I followed up with a telephone conversation with Ms. O’Neill and she made clear that in her opinion the county had failed to adhere to the OML.
Supervisor Gaston Alleged Attempt For Guidance From NYSCOOG
In her email to me, Supervisor Gaston wrote: “I have requested clarification from COOG.”
In my communication with the NYSCOOG I asked if the county had contacted them regarding the issue of OML and their meeting. In Ms. O’Neill’s response she wrote that to her recollection her office had received no such contact.
So I emailed Supervisor Gaston asking if she could send me her inquiry to the NYSCOOG and their response.
She did not answer that email and I subsequently emailed her again simply asking whether or not she was going to respond for my request. This similarly drew no resply.
NYSCOOG’s inability to recall any contact from the county along with Supervisor Gaston’s silence raises serious doubts about her statement that she had sought guidance from the state.
Supervisor Gaston seems to be part of a closed system that simply ignores the fundamental rights of the community to open government. This kind of opacity regrettably insures that there will be more scandals.
From The New York State Committee On Open Government
Good Morning Mr. Kaufman,
The motion to enter into executive session must include the reason for entering into the session that is consistent with law (See OML 105(1)).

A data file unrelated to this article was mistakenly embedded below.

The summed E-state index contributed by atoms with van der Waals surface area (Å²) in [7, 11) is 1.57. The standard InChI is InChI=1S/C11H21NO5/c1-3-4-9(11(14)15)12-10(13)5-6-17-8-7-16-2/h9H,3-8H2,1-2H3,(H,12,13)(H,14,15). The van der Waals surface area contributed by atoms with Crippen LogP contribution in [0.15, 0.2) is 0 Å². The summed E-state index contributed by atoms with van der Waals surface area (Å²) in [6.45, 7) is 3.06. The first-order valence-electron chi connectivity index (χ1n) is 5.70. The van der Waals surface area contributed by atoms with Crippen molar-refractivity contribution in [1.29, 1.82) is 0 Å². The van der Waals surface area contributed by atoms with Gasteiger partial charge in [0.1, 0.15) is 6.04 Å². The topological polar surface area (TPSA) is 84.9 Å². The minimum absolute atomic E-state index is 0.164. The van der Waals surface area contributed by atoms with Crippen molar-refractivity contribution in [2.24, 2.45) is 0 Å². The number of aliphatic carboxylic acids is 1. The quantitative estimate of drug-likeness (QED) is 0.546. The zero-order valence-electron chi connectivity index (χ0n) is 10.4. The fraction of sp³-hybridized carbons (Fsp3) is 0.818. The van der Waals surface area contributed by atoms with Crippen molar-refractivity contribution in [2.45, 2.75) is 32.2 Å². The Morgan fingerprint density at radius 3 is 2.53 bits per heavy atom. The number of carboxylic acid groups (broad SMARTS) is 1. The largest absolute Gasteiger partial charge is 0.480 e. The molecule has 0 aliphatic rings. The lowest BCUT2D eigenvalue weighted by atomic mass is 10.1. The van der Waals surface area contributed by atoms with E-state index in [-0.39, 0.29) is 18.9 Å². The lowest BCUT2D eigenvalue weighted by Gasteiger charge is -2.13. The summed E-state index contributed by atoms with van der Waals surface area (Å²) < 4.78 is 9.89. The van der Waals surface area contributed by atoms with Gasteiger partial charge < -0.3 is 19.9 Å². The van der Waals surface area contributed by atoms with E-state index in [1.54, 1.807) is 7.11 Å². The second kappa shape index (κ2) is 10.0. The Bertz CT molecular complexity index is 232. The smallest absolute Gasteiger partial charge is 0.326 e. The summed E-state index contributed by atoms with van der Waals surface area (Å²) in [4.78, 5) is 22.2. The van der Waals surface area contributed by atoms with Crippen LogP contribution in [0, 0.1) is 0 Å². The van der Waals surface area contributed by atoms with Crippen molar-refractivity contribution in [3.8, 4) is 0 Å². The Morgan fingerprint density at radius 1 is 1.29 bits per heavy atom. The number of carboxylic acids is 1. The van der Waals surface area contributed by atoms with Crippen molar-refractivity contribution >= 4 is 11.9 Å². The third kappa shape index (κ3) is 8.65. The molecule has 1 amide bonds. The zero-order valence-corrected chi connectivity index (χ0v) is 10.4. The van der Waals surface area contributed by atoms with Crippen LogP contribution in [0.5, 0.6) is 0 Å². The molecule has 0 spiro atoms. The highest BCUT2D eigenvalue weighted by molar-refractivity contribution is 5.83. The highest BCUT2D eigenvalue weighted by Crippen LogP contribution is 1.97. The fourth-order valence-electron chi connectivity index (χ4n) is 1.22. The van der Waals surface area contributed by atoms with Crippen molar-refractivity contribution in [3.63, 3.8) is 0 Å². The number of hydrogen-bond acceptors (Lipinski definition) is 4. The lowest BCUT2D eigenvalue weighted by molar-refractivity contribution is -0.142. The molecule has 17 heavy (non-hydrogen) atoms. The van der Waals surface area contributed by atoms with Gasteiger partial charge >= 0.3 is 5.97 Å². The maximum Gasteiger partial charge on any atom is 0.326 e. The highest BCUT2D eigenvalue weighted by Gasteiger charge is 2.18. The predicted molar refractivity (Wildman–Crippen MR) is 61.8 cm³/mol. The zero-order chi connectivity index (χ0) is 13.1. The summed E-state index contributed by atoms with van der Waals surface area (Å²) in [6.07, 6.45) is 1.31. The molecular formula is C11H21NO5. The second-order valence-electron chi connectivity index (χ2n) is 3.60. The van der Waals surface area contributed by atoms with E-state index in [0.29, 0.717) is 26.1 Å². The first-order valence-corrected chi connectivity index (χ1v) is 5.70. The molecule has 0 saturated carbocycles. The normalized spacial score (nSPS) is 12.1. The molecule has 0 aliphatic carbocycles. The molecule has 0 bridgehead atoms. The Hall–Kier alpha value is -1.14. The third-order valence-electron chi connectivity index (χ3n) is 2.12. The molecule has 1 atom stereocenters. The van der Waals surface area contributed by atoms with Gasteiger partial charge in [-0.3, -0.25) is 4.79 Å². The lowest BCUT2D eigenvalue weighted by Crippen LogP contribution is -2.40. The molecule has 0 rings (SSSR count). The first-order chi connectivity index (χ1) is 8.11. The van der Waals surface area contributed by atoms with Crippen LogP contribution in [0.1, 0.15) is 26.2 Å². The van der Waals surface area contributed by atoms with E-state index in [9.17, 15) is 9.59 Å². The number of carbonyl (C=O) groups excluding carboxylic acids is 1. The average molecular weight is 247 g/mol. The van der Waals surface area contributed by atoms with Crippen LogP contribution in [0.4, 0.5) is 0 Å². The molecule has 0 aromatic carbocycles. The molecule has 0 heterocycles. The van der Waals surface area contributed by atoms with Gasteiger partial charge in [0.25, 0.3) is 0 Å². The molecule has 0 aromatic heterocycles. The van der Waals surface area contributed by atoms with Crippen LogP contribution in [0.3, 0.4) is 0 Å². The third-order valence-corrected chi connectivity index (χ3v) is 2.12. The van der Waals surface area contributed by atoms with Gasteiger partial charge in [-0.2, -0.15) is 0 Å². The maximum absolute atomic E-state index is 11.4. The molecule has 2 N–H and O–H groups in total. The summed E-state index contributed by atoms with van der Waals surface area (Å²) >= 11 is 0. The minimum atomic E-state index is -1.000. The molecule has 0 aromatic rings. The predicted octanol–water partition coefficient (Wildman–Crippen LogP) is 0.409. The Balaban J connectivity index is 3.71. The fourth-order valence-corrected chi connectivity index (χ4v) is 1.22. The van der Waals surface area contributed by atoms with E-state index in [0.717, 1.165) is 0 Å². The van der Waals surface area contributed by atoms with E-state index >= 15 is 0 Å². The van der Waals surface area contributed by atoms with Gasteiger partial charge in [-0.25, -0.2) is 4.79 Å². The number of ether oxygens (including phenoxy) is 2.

The motion should also be specific enough so that the public is assured that the body is entering into executive session for a proper purpose.
The only reference to “public safety” in Section 105 is the language which allows a public body to enter into ES to discuss “matters which will imperil the public safety if disclosed.”
So, the fact that the conversation involved public safety, isn’t enough. Having the conversation in public would have to imperil public safety. It isn’t clear to me how having a discussion such as the one you describe in public would “imperil” public safety. If the conversation does not meet any of the criteria described in Section 105 (executive session) or Section 108 (exemptions), in our view, it should have occurred in public.
Have a good weekend.
Assistant Director, Committee on Open Government
New York State Department of State
One Commerce Plaza, Albany, NY 12231
From Tara Gaston:
I have received no notification from the County Attorney nor the Committee on Open Government (COOG) itself that the executive session at the 1/27/21 Health & Social Services Committee was determined to be a violation of NYS Open Meetings Law.
I am aware that the assistant director of COOG was quoted in a 1/28/21 TU article as stating that an executive session that did not meet certain criteria would violate open meetings law (which I agree with) and that it is not clear to her whether the 1/27/21 executive session would meet the required criteria. To my knowledge no determination has been provided by or requested from COOG. If that is not your understanding I would appreciate you forwarding a copy of such [JK: I am not sure why she is asking me this.]; I have requested clarification from COOG.
I believe that the 1/27/21 executive session was appropriate and met necessary criteria.
Tara N. Gaston | she/her
Supervisor, City of Saratoga Springs